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Sigmund Freud was born 1856 in Moravian town of Freiburg, and was the oldest of 8 children. Freud was a bright child who had planned to study law, instead attending the medical faculty at University of Vienna. He went on to study and find a cure for troubled adults, where the patient talked through their problems of childhood. The goal of this was to realise emotions that had been trapped in the unconscious mind of the adult. Freud believed that sexual life and early childhood development was a factor in troubled adults in adulthood. This research leads to Freud’s psychosexual theory. ( Thurschwell, 2000).
Freud composed the concept that there are three parts that make up personality in the brain. These three parts of personality are Id, Ego and super ego. The Id is the largest portion of the mind and is the only part of personality that is present from birth. ( Berk, 2009). The function of the Id is to satisfy the basic wants and needs. Example, eating, sleeping, drinking. This component is essential in infants to ensure their needs and wants are met. A baby will continuously cry until the demands of the Id are met. However the wants and demands of the Id are not realistic or needed, this is where the Ego takes force.
The Ego develops in early infancy and its job is to control and satisfy the Ids impulses so they are realistic in the real world. Between the ages of 3-6 years, the Superego develops. The superego holds what’s right and wrong in, morals and rules that have been learnt from parents and society. To have a good personality structure one most have a good balance between the Id, ego and superego. Id, ego and superego become integrated into Freud’s theory of psychosexual theory. (Louw, 2002).
Freud constructed his theory called “Psychosexual theory, which emphasizes that how parents manage their child’s sexual and aggressive drives in the first few years is crucial for healthy personality development.” ( Berk, 2009, pg. 16). Psychosexual theory consisted of 5 stages of development. Oral, anal, phallic, latency and genital. Oral stage occurs between birth- 1 year in this stage the focus is on the mouth and sucking activities. If the oral needs for sucking are not meet in this stage it could lead to later problems in life, such as thumb sucking, smoking and over eating. Anal stage 1-3 years, toilet training takes place between parent and child.
This stage is where children first have an encounter with rules. If to many or to few demands in this stage are made it could lead to orderliness, messiness and disorders in later life. Phallic stage 3- 6 years, focus moves to the genital area. Children start to have desires for the opposite sex parent and move away from the same sex parent. Children then have to learn to suppress these feelings and adopt the same sex parent’s characteristics.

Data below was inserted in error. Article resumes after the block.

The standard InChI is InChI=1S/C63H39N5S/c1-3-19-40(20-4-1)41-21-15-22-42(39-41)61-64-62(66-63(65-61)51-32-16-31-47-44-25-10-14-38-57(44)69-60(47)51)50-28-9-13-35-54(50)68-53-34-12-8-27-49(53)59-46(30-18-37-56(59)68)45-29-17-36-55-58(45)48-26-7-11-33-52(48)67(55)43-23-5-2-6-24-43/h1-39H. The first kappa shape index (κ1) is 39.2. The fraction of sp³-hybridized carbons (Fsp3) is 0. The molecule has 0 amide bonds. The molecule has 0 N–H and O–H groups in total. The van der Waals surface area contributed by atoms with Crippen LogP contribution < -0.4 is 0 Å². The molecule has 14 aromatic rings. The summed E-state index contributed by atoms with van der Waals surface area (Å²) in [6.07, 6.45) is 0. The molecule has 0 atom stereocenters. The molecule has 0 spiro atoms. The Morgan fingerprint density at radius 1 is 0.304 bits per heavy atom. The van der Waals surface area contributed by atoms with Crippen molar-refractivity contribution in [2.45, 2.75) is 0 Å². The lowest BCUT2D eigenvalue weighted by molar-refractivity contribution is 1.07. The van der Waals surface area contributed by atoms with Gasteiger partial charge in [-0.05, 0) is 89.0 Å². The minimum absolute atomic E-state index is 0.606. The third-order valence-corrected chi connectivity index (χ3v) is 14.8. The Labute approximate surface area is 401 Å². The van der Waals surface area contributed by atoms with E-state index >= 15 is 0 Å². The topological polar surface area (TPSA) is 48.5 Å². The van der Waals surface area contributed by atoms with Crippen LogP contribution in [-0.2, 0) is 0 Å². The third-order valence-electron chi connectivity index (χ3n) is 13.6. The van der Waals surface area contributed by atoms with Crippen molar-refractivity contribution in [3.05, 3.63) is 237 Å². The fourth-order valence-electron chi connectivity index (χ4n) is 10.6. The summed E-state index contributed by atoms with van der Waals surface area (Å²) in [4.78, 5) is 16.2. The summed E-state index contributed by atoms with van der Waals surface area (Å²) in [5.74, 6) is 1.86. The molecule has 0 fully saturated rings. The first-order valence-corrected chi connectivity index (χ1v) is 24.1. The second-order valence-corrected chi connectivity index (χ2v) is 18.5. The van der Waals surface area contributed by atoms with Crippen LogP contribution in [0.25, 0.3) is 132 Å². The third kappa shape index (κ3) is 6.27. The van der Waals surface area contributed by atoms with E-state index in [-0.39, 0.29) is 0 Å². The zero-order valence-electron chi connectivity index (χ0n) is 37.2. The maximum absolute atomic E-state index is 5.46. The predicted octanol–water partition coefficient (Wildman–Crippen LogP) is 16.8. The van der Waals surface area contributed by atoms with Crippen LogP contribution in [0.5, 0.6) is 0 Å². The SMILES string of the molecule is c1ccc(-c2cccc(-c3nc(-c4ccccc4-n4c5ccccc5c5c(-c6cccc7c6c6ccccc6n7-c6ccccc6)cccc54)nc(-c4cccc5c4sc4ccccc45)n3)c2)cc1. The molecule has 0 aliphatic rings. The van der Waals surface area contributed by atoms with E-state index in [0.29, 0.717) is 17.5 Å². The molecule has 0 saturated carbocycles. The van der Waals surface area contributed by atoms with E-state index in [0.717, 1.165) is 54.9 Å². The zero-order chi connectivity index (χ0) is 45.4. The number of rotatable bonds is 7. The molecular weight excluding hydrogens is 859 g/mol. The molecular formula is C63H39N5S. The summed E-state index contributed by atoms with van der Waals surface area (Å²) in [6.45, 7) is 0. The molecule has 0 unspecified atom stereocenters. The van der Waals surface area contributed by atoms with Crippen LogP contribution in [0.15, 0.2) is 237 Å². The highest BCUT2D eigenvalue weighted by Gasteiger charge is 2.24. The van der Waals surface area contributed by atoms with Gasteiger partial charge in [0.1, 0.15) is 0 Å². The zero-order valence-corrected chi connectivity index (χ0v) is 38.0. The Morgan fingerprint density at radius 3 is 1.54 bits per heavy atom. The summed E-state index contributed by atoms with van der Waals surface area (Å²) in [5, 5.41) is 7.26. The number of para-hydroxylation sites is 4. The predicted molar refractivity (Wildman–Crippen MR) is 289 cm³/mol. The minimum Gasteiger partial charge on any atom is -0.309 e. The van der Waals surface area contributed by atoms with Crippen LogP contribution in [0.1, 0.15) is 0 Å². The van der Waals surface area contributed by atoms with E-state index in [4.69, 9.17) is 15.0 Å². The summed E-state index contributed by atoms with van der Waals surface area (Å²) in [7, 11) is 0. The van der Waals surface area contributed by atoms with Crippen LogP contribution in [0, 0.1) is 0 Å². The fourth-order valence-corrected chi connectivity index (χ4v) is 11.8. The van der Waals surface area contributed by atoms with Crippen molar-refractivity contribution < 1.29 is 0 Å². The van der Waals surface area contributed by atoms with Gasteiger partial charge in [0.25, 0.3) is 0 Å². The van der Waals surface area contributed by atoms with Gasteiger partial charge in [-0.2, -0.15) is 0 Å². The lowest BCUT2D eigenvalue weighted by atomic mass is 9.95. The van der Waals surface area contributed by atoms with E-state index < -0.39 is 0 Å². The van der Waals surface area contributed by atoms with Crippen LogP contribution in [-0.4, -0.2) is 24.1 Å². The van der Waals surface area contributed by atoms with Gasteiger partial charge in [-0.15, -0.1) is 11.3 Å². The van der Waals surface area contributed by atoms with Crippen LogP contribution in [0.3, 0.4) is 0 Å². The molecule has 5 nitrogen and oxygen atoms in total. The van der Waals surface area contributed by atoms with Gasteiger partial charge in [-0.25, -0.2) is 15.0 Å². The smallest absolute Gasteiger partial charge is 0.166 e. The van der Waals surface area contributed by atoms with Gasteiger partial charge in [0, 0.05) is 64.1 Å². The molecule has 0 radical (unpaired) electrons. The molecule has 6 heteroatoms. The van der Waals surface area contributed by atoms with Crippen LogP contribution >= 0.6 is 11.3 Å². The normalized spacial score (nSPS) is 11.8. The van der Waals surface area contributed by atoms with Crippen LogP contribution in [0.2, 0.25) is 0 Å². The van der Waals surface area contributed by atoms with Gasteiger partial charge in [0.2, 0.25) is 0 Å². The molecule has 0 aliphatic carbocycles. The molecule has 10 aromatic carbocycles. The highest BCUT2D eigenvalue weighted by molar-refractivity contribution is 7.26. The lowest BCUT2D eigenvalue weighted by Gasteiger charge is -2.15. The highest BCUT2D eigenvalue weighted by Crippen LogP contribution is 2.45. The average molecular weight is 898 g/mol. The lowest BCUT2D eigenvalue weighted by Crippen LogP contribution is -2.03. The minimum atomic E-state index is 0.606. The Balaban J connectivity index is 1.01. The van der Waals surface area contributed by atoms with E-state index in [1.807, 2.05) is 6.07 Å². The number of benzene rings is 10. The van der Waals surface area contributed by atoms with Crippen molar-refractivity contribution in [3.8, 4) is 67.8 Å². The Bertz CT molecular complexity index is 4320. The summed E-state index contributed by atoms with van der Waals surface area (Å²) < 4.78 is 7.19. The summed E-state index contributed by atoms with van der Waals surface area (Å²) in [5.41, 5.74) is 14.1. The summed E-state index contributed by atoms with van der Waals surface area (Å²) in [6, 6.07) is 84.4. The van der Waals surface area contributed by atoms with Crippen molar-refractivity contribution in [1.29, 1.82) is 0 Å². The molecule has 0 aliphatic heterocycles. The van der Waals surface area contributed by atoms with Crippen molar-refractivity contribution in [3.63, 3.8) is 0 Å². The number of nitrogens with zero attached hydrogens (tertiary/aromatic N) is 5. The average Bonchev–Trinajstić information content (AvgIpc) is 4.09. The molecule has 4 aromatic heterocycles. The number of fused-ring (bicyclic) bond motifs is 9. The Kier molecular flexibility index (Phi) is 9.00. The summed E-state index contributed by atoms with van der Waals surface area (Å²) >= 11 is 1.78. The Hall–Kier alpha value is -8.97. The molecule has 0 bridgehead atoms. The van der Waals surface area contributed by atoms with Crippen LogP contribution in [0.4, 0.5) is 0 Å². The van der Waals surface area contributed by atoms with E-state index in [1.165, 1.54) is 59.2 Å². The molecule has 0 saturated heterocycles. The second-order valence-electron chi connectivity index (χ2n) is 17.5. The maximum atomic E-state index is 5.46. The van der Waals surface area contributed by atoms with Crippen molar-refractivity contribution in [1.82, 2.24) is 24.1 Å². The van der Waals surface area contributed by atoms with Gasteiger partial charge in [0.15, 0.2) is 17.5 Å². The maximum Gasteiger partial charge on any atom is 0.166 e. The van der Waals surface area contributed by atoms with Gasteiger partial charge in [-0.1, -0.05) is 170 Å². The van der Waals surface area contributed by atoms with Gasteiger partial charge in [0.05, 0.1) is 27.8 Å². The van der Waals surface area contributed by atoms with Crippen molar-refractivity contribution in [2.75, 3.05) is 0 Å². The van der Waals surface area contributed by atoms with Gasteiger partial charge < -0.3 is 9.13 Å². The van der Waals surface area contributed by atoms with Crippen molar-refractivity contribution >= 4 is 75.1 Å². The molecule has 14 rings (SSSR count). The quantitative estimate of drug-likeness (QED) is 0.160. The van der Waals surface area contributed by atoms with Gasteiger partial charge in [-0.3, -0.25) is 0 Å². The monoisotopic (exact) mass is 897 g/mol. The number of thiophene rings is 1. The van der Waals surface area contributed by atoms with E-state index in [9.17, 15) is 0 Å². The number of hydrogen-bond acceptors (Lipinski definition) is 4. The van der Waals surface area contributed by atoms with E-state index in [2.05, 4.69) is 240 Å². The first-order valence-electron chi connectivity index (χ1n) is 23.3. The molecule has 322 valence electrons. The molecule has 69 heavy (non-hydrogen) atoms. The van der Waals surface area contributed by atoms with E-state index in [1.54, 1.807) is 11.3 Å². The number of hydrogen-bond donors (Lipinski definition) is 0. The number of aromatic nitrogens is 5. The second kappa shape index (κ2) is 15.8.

If these feelings are not suppressed it could lead to confusion of sexual identity. The superego kicks in, in the phallic stage. Latiency 6-11 years, Children’s sexual instincts aren’t so strong and lean to playing and interacting with same sex. Superego has developed more, morals and social rules are learnt from parents and society. Last stage of development is the Genital stage, which occurs in adolescence, puberty starts to occur and sexual impulses appear again. If a child has developed properly through previous stages it will lead to, marriage, sex and birth. (Louw, 2002).
Freud’s psychosexual theory was one of the first theories to research into the relationship between parent and child in early years. Eventually more researchers researched into Freud’s theory, discovering that all Freud’s research was not accurate. Freud’s work has been criticized for, not taking other cultures into consideration, not studying children directly and over use of sexual feelings in development. Like Piagets theory it is hard to use their ideas in learning and development today in New Zealand, as there is a lot of criticism around their work. Research into child development has expanded over the years and information is more accurate and useful. ( Newman & Newman, 2007).
Freud and Piaget influenced future theorists into more in-depth research in child development. Both Freud and Piaget used the idea of children’s development being discontinuous and in stages. Piaget focused on sexual drive in young children, Piaget focused on children develop as they adapt to their environment. Both theorists have had criticism surrounded their work which makes it hard to relate their theory’s to learning and development in New Zealand today. (Berk, 2009).
Berk, L. (2009). Child development ( 8th ed). United States, Pearsons Publishing. Dennis, C., & Mitterer, O.J. (2006) Introduction to psychology: Gateways to mind and behaviour. United States, Wadsworth Publishing: http://www.sparknotes.com